As with Google, the wider user base will enable Facebook to collect data from a wider population, which it can then leverage for product development moving forward.
Perhaps the larger mobile audience will give Facebook a greater opportunity to monetize its mobile presence, which it has struggled with in its home market. Namely, Facebook might look to develop services that will be profitable in the African context, such as an expanded “App Center”
with apps catering to low-end, feature phones. With a larger global audience, Facebook may also gain additional revenue through Facebook Credits, which comprised the bulk of the company’s non-advertising revenue last year (Facebook takes 30 percent of revenue processed through credits). Facebook payment applications like Mi-Pay also have the potential to gain traction among the African user base, offering customers the option to top-up prepaid accounts without leaving Facebook.
Expanding Facebook applications and payment offerings within the African market could put the company in direct competition with “homegrown” competitors such as MXit, a South Africa-based social networking and m-commerce platform with over 10 million active users in South Africa (in contrast to only 4.6 million Facebook users).
Digital Scramble for Africa?
These services are not the first foray into emerging markets for either Facebook or Google, both of which have launched (or are planning to launch) other initiatives catering to emerging markets. However, the continued interest of Western companies in the African mobile market have raised red flags among industry watchers, many of whom worry that companies like Google are colonizing the African digital landscape by “buying up enormous amounts of virgin digital land at virtually no cost.”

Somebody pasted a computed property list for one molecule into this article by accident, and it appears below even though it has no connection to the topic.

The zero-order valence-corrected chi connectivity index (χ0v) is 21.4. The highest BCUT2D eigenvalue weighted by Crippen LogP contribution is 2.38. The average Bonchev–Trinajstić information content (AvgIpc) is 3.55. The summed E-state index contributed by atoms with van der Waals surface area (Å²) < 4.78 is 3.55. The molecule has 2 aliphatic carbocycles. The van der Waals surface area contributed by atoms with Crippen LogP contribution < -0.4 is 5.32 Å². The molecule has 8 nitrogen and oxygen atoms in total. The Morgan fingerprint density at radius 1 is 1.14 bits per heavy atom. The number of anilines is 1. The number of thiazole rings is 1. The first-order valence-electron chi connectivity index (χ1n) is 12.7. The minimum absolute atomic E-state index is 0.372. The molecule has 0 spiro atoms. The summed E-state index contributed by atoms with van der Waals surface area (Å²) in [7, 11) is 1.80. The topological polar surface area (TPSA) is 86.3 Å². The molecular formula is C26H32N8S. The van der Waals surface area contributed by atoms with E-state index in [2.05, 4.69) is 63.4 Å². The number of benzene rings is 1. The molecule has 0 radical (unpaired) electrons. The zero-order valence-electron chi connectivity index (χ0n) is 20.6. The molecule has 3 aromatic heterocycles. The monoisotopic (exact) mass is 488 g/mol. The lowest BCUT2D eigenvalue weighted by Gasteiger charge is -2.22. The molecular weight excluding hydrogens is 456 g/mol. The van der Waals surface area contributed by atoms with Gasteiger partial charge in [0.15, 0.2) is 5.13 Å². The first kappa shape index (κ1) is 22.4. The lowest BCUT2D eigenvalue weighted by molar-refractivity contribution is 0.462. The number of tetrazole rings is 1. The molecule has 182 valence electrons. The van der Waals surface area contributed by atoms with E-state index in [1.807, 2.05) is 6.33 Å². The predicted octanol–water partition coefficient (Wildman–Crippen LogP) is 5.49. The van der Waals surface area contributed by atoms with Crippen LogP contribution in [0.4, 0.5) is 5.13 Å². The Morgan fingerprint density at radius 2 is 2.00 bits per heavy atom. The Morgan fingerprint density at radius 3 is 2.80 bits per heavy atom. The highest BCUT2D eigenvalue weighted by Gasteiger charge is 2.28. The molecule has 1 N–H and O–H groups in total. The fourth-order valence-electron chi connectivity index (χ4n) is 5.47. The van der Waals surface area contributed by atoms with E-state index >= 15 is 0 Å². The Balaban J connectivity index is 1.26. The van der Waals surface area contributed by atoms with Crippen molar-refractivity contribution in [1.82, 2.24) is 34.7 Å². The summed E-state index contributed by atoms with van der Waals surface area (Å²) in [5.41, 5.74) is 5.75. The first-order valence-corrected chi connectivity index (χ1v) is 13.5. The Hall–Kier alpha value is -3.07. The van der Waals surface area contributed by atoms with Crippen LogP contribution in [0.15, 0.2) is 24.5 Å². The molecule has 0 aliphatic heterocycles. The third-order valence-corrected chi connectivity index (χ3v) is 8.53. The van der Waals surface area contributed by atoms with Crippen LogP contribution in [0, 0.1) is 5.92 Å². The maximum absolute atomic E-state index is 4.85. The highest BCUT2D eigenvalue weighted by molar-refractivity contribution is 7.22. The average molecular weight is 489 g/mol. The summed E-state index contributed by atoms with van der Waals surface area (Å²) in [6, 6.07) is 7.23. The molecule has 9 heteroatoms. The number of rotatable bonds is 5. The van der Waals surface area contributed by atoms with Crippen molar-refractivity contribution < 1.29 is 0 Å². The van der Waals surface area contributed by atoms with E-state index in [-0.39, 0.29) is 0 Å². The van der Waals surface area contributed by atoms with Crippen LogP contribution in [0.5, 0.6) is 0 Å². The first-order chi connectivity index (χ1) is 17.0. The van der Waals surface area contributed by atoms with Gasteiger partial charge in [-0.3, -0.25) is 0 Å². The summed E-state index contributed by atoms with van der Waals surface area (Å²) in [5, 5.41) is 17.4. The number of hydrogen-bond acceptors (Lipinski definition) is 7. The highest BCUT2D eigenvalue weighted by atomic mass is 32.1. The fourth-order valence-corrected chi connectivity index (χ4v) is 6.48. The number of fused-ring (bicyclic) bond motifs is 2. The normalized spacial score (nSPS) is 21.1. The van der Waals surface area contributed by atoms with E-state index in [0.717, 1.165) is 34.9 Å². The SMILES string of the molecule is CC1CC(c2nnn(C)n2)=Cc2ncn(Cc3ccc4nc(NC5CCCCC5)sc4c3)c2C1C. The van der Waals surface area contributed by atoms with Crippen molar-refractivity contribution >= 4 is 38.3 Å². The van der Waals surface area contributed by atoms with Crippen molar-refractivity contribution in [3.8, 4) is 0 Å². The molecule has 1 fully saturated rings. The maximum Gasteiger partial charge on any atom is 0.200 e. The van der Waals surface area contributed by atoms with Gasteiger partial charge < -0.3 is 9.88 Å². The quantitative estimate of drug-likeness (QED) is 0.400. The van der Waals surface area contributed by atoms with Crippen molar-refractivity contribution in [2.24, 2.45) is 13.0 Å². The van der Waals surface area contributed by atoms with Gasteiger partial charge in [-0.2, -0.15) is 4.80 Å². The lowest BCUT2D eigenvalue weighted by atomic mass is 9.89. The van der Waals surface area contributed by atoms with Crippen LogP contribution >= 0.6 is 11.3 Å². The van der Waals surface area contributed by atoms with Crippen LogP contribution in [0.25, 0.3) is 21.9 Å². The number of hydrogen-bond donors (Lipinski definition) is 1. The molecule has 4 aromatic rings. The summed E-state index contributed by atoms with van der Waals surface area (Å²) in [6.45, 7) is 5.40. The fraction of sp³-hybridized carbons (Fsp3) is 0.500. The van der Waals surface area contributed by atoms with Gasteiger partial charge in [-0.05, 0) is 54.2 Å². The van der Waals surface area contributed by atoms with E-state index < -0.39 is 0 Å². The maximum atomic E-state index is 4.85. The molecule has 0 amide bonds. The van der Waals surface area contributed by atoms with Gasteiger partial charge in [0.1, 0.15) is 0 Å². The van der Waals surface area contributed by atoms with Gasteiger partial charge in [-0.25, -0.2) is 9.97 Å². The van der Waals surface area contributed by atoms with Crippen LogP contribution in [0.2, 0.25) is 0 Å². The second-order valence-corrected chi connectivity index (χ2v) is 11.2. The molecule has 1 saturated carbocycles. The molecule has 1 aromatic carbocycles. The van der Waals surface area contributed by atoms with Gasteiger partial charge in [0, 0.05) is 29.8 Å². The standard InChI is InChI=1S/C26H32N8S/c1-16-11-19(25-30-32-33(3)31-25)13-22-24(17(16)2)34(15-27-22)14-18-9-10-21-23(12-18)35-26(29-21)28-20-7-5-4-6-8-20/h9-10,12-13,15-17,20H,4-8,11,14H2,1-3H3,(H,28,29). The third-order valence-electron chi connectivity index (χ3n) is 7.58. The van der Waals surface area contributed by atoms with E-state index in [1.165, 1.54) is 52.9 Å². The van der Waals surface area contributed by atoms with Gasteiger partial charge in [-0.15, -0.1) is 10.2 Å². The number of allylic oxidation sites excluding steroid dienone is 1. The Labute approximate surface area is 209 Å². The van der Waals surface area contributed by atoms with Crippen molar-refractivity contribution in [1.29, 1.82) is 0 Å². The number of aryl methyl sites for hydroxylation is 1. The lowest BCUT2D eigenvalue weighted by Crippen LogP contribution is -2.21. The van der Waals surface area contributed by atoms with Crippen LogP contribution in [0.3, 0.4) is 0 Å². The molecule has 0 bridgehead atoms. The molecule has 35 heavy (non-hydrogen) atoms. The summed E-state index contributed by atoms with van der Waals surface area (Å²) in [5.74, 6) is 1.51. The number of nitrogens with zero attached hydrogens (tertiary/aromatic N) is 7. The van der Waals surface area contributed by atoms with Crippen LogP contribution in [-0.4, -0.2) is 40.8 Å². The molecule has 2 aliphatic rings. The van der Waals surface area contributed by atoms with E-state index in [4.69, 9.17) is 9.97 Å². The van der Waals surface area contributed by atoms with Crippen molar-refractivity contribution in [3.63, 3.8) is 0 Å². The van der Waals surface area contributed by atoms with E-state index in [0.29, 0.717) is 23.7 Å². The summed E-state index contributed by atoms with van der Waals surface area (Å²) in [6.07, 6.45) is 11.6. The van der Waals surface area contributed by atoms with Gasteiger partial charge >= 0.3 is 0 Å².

While increased accessibility to global platforms like Facebook and Google presents numerous advantages for African consumers, such as integration into the global online ecosystem, might these companies be using their powerful branding and low prices to crowd out locally-developed mobile products and services? Given that services such as the Beba card and USSD-based mobile Facebook are practical and affordable, what are the true costs to Africa’s flourishing mobile ecosystem? According to a recent Economist article: “[Google’s] decision to go slow on seeking profits from Africa by offering cheap deals has been attacked by African would-be rivals, which say that such tactics are only extending Google’s unfair advantage.”
However, while these concerns are valid, they may be nulled by the inherent advantages of early entrants to the African mobile market like M-Pesa and MXit, or locally-relevant companies such as MPAYER and Kopo Kopo in Kenya. These companies may be able to maintain a competitive edge over Western companies, as they have already established themselves as the dominant players in their country or region, and thus have loyal consumer bases. However, the continued development of innovative and affordable products will be key to all players interested in capturing a significant share of the African consumer base, both in mobile payments and beyond.